Cambridge University Press (www.cambridge.org) is the editorial arm of the University of Cambridge, which has won 81 Nobel Prizes and is one of the world’s leading scientific institutions. Cambridge University Press’s mission is to spread knowledge as widely as possible around the world. It produces around 2,500 books each year and distributes them in more than 200 countries. Cambridge Publications publishes nearly 250 peer-reviewed academic journals in print and online, covering a wide range of fields. Many of these journals are the most prestigious academic publications in their disciplines, and collectively they represent one of the most useful and comprehensive volumes of knowledge available today. For more information, the Governments of India and the Federal People’s Republic of Yugoslavia, eager to expand economic ties between the two countries, have agreed as follows: –
The Government of India and the Government of the Federal People’s Republic of Yugoslavia will do everything in their power to facilitate and promote the exchange of goods and other forms of economic cooperation between the two countries.
With regard to customs duties and taxes imposed on importation or exportation or imposed on the international transfer of payments for imports or exports and with regard to the method of collection of such duties or taxes and in with regard to all regulations, formalities and taxes to which customs clearance may be the subject of operations, any advantage, favor, privilege or immunity granted by either of the Contracting Parties to any product originating in or intended for any other country is granted immediately and unconditionally to the like product originating in or destined for the territory of the other Contracting Party. The provisions of the above paragraph shall not, however, apply to the granting of the maintenance of the advantages granted by one or the other of the Contracting Parties to the contiguous countries, in order to facilitate frontier traffic; preferences or advantages granted by India to any country existing on July 24, 1953, or in replacement of such preferences or advantages which existed before August 15, 1947.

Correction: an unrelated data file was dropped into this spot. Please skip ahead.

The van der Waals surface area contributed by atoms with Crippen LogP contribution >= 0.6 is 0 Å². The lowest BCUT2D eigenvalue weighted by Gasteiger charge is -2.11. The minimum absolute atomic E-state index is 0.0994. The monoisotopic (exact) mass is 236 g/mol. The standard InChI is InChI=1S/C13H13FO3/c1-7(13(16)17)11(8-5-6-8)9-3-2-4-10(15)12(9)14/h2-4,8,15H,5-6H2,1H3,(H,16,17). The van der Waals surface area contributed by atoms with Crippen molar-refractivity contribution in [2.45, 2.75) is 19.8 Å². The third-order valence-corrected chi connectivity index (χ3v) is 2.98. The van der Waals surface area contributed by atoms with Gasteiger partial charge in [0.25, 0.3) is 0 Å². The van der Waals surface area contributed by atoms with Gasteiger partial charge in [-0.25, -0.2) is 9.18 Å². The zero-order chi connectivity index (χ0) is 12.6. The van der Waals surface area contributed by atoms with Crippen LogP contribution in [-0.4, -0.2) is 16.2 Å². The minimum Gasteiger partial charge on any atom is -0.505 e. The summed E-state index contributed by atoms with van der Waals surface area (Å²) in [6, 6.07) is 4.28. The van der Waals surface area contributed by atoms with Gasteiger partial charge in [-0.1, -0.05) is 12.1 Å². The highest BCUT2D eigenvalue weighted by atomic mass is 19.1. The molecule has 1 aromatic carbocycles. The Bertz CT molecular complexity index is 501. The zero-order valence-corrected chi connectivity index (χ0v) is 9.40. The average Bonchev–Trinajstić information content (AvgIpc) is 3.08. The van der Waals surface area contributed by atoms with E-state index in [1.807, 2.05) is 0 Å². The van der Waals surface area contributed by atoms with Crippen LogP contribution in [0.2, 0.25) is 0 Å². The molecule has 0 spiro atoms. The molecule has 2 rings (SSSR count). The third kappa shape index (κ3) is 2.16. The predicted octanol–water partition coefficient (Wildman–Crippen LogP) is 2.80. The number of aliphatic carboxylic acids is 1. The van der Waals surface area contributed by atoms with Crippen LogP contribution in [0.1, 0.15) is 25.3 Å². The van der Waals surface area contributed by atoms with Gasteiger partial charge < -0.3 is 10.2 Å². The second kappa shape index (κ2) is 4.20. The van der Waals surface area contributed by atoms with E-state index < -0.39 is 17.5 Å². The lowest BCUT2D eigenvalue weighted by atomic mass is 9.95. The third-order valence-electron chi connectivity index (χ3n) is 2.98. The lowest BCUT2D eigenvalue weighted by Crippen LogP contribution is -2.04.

The Government of India and the Government of the Federal People’s Republic of Yugoslavia will, subject to import, export and foreign exchange regulations in force from time to time, grant facilities for import and export. export to India or Yugoslavia respectively of the specified goods. in the attached Annexes “A” and “B” equal to those granted to any other country for the same or similar goods. Nothing above shall prevent the competent professional organizations of the two countries from entering into contracts for the purchase and sale of goods not specified in Annexes “A” and “B”. Payments and other charges relating to the importation and exportation of goods between the two countries will be made in rupees or pounds sterling as mutually agreeable.
The two Governments agree to establish and promote scientific and technical cooperation between the two countries in accordance with the rules and regulations in force in their respective countries. In particular, the two governments decide to encourage fruitful cooperation between Indian and Yugoslav companies, economic and technical organizations and scientific research institutes, through the sharing of technical skills, the mutual exchange of technical documentation, the sponsorship of technical missions, the provision of technicians and training facilities, the supply of equipment and machines and in any other manner which may be mutually agreed.
The provisions of the Convention and Statute on the International Regime of Maritime Ports and of the Protocol of Signature (Geneva, 9 December 1923) shall govern the mutual treatment of merchant ships of the Contracting Parties. In particular, ships flying the flag of one or the other country will benefit, as regards bunkering and other services, from the same facilities and the same treatment in terms of duties and taxes as for national navigation, except that concessions made to vessels engaged in the coasting trade of either country will not be admissible to vessels of the other country. As regards the treatment of crews, the masters and members of the crews of merchant ships of each Contracting Party shall enjoy most-favored-nation treatment by the competent authorities of the other Contracting Party. The two Contracting Parties undertake to consult each other on any matter arising from or in connection with the implementation of this Agreement. This Agreement shall be in effect from March 31, 1956 and shall remain in force until December 31, 1959. The attached Annexes “A” and “B”, which form an integral part of this Agreement, shall remain in effect until as of December 31, 1956 and will be re-adopted for each subsequent calendar year, subject to such modifications as may be agreed.
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